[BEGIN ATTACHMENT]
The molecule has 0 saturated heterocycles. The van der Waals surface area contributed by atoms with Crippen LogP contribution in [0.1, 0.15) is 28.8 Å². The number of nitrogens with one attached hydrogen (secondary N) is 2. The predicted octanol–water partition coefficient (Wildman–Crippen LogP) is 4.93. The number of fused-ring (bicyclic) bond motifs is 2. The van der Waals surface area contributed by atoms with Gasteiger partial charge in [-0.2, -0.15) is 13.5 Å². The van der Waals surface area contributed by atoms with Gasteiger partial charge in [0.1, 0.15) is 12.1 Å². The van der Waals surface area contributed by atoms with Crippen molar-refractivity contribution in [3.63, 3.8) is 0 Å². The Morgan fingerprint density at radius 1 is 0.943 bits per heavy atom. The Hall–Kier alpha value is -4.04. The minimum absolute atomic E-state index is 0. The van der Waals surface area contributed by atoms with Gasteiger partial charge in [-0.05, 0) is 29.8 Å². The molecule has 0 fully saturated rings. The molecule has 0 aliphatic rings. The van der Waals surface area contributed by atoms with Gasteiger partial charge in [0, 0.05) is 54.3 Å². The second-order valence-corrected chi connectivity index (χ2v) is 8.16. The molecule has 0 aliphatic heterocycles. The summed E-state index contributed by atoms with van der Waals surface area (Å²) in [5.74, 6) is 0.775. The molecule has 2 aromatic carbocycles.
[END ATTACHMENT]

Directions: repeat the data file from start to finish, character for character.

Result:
The molecule has 0 saturated heterocycles. The van der Waals surface area contributed by atoms with Crippen LogP contribution in [0.1, 0.15) is 28.8 Å². The number of nitrogens with one attached hydrogen (secondary N) is 2. The predicted octanol–water partition coefficient (Wildman–Crippen LogP) is 4.93. The number of fused-ring (bicyclic) bond motifs is 2. The van der Waals surface area contributed by atoms with Gasteiger partial charge in [-0.2, -0.15) is 13.5 Å². The van der Waals surface area contributed by atoms with Gasteiger partial charge in [0.1, 0.15) is 12.1 Å². The van der Waals surface area contributed by atoms with Crippen molar-refractivity contribution in [3.63, 3.8) is 0 Å². The Morgan fingerprint density at radius 1 is 0.943 bits per heavy atom. The Hall–Kier alpha value is -4.04. The minimum absolute atomic E-state index is 0. The van der Waals surface area contributed by atoms with Gasteiger partial charge in [-0.05, 0) is 29.8 Å². The molecule has 0 fully saturated rings. The molecule has 0 aliphatic rings. The van der Waals surface area contributed by atoms with Gasteiger partial charge in [0, 0.05) is 54.3 Å². The second-order valence-corrected chi connectivity index (χ2v) is 8.16. The molecule has 0 aliphatic heterocycles. The summed E-state index contributed by atoms with van der Waals surface area (Å²) in [5.74, 6) is 0.775. The molecule has 2 aromatic carbocycles.